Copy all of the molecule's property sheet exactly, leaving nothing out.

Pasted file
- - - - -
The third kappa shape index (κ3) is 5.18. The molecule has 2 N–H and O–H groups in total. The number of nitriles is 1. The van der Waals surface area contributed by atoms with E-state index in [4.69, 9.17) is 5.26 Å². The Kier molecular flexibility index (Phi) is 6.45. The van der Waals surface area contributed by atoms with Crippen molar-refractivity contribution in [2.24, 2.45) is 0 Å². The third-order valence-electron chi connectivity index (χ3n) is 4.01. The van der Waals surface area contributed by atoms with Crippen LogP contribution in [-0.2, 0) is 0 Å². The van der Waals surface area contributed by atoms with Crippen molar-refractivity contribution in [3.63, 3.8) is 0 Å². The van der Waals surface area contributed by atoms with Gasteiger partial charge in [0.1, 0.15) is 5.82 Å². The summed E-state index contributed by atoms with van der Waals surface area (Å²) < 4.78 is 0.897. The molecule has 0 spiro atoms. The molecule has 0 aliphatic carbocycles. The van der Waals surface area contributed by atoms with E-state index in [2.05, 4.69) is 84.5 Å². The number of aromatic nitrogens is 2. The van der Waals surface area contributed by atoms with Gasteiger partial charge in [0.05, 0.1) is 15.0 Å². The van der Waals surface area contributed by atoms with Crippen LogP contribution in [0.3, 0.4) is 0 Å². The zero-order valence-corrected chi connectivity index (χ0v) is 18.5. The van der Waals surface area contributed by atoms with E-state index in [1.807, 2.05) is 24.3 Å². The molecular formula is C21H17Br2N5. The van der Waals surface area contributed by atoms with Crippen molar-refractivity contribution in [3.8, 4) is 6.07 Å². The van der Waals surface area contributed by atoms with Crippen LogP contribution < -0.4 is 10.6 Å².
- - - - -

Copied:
The third kappa shape index (κ3) is 5.18. The molecule has 2 N–H and O–H groups in total. The number of nitriles is 1. The van der Waals surface area contributed by atoms with E-state index in [4.69, 9.17) is 5.26 Å². The Kier molecular flexibility index (Phi) is 6.45. The van der Waals surface area contributed by atoms with Crippen molar-refractivity contribution in [2.24, 2.45) is 0 Å². The third-order valence-electron chi connectivity index (χ3n) is 4.01. The van der Waals surface area contributed by atoms with Crippen LogP contribution in [-0.2, 0) is 0 Å². The van der Waals surface area contributed by atoms with Crippen molar-refractivity contribution in [3.63, 3.8) is 0 Å². The van der Waals surface area contributed by atoms with Gasteiger partial charge in [0.1, 0.15) is 5.82 Å². The summed E-state index contributed by atoms with van der Waals surface area (Å²) < 4.78 is 0.897. The molecule has 0 spiro atoms. The molecule has 0 aliphatic carbocycles. The van der Waals surface area contributed by atoms with E-state index in [2.05, 4.69) is 84.5 Å². The number of aromatic nitrogens is 2. The van der Waals surface area contributed by atoms with Gasteiger partial charge in [0.05, 0.1) is 15.0 Å². The van der Waals surface area contributed by atoms with Crippen LogP contribution in [0.3, 0.4) is 0 Å². The zero-order valence-corrected chi connectivity index (χ0v) is 18.5. The van der Waals surface area contributed by atoms with E-state index in [1.807, 2.05) is 24.3 Å². The molecular formula is C21H17Br2N5. The van der Waals surface area contributed by atoms with Crippen molar-refractivity contribution in [3.8, 4) is 6.07 Å². The van der Waals surface area contributed by atoms with Crippen LogP contribution < -0.4 is 10.6 Å².